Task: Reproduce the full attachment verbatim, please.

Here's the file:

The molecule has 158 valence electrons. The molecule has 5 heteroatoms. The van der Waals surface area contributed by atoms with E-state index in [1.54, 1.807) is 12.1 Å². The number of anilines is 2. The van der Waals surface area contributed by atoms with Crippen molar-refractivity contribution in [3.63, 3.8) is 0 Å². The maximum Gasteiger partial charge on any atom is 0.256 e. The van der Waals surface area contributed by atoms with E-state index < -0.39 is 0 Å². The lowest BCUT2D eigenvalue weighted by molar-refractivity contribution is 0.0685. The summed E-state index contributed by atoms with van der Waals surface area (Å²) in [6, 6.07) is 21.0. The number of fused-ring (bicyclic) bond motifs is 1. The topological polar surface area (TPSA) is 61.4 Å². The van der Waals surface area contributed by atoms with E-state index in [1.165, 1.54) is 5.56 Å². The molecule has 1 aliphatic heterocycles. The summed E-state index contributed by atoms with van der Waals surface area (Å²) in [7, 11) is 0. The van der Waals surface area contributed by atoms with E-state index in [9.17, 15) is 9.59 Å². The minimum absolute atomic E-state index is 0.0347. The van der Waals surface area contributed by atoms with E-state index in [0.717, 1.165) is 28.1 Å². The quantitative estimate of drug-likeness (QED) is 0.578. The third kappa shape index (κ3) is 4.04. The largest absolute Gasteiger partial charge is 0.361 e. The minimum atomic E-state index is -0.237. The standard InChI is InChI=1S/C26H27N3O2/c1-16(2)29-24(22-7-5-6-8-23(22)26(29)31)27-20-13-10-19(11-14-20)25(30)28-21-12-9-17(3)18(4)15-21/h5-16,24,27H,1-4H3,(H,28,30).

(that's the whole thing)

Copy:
The molecule has 158 valence electrons. The molecule has 5 heteroatoms. The van der Waals surface area contributed by atoms with E-state index in [1.54, 1.807) is 12.1 Å². The number of anilines is 2. The van der Waals surface area contributed by atoms with Crippen molar-refractivity contribution in [3.63, 3.8) is 0 Å². The maximum Gasteiger partial charge on any atom is 0.256 e. The van der Waals surface area contributed by atoms with E-state index < -0.39 is 0 Å². The lowest BCUT2D eigenvalue weighted by molar-refractivity contribution is 0.0685. The summed E-state index contributed by atoms with van der Waals surface area (Å²) in [6, 6.07) is 21.0. The number of fused-ring (bicyclic) bond motifs is 1. The topological polar surface area (TPSA) is 61.4 Å². The van der Waals surface area contributed by atoms with E-state index in [1.165, 1.54) is 5.56 Å². The molecule has 1 aliphatic heterocycles. The summed E-state index contributed by atoms with van der Waals surface area (Å²) in [7, 11) is 0. The van der Waals surface area contributed by atoms with E-state index in [9.17, 15) is 9.59 Å². The minimum absolute atomic E-state index is 0.0347. The van der Waals surface area contributed by atoms with E-state index in [0.717, 1.165) is 28.1 Å². The quantitative estimate of drug-likeness (QED) is 0.578. The third kappa shape index (κ3) is 4.04. The largest absolute Gasteiger partial charge is 0.361 e. The minimum atomic E-state index is -0.237. The standard InChI is InChI=1S/C26H27N3O2/c1-16(2)29-24(22-7-5-6-8-23(22)26(29)31)27-20-13-10-19(11-14-20)25(30)28-21-12-9-17(3)18(4)15-21/h5-16,24,27H,1-4H3,(H,28,30).